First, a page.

Banks: Consumer loan costs drop
Three giant banks say costs are falling despite rising interest rates.
When interest rates tick higher, consumers carrying too much debt start to default. It’s the natural assumption, but Americans keep meeting their obligations.
Three of the largest U.S. banks — JPMorgan Chase, Wells Fargo and Citigroup — announced Friday that their costs for bad loans are falling. The same strong economy pushing the Federal Reserve to raise rates is helping households keep current on their growing mound of debt.
JPMorgan’s provision for bad loans was a half-billion dollars less than analysts estimated as one measure of trouble in its consumer portfolio fell to the lowest level in more than a decade. Wells Fargo and Citigroup both cut the amounts they set aside for consumer loan losses by at least 13 percent.
“Most of the consumer credit written since the great recession has been pretty damn good, and our book is extremely good,” JPMorgan Chief Executive Officer Jamie Dimon said. “Of course, one day there’ll be a cycle, one day credit losses will be going up.”
A year ago, many observers thought the tide already was turning as four of the largest consumer lenders boosted provisions. Analysts and investors worried that mom and pop would struggle to keep up with bills accruing higher interest, or that they would default on car loans as resale values slumped. But restraint in lending, improvement in the labor market and tax cuts held those scenarios at bay.
“It’s a combination of people being more disciplined and banks better managing their balance sheets,” said Mark Doctoroff, co-head of Mitsubishi UFJ Financial Group Inc.’s financial institutions group. “It’s much harder now to get a consumer loan.”
The boon in credit quality is perhaps the most direct way banks are benefiting from the latest stages of the economic recovery. Industrywide loan growth hasn’t been as strong as expected in the wake of corporate tax cuts, and higher interest rates have been a mixed bag as a flattening yield curve — narrowing the difference between short- and long-term interest rates — limited the boost to margins.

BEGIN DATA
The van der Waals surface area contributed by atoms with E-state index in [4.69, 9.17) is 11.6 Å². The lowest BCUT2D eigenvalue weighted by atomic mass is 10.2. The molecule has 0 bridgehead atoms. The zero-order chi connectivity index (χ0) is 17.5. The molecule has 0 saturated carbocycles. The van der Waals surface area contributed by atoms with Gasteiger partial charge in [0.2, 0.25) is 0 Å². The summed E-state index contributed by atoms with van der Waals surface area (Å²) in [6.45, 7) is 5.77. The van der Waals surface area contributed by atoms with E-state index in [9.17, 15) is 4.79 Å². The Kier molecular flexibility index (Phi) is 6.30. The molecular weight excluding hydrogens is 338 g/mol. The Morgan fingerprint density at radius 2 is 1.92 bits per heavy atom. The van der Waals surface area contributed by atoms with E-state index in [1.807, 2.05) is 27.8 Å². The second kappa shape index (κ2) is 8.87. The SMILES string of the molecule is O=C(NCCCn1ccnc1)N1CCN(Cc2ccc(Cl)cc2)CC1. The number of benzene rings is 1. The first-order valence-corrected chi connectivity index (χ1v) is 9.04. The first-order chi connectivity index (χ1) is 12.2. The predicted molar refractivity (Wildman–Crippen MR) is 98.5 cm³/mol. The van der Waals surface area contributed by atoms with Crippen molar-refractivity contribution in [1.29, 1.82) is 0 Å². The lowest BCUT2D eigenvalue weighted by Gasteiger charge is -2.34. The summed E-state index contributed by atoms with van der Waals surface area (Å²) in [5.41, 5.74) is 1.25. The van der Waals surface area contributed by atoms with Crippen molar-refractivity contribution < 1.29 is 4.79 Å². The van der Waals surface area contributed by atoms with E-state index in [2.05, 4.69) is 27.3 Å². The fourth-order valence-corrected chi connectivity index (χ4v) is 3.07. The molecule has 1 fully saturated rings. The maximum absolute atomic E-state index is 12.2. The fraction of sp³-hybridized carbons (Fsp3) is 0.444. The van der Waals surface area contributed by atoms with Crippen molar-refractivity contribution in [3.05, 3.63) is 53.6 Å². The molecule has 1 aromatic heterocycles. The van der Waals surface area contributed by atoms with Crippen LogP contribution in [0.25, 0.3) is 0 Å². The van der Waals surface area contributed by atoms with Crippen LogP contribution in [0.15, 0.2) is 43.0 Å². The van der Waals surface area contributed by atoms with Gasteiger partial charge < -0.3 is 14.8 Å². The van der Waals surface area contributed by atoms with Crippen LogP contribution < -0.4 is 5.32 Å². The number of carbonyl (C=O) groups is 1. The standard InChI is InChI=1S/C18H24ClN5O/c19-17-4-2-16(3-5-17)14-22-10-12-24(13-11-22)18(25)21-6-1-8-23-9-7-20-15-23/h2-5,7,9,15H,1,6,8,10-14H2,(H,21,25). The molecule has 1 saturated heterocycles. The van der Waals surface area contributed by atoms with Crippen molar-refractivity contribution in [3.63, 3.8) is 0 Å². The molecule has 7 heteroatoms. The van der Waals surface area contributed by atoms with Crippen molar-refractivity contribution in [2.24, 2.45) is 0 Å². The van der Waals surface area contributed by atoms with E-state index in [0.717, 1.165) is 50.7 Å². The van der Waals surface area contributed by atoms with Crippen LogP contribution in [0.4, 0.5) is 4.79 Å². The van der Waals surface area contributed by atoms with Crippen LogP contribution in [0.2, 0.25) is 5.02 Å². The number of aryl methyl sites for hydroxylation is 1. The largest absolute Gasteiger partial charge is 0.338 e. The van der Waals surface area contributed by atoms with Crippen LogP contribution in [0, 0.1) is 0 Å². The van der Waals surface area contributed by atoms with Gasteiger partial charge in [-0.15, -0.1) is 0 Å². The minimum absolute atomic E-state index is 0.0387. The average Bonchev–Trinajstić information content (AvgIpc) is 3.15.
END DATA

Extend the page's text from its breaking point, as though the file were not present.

Some analysts still see credit costs creeping up next year. Goldman Sachs, which jumped into the consumer space with online personal loans, recently tapped the brakes on that fast-growing business on concern that delinquencies would rise.
And to be sure, banks said that within retail businesses, they’re
bracing for more defaults on credit cards.
JPMorgan’s allowance for consumer loan losses, meant to cover write-offs over coming quarters, dropped to $9.1 billion, less than half what it was six years ago. Within that, the bank increased the amount set aside for credit cards to $5.03 billion, the highest since 2012.
Citigroup’s net credit losses in its branded card business increased 5 percent to $644 million, or 2.9 percent of the portfolio. The bank has warned that metric could climb to 3.25 percent over the medium-term as new customers begin to default. Still, it’s a far cry from 2009, when the company wrote off more than 10 percent of its portfolio.
Shares of Visa and Mastercard, which both collect fees for handling transactions, closed up 4.7 percent and 5 percent, respectively, on Friday. Analysts pointed to spending levels, with KBW’s Sanjay Sakhrani telling clients in a note that volume trends from the three banks were in-line to better than expected for the card networks.
The question now is whether Americans will keep shopping responsibly and paying their bills.
“The consumer has to be watched, but I think we are going to go into a very good retail season in the holidays,” with banks benefiting, Doctoroff said. “Hopefully this will correct some about the consumer being stressed.”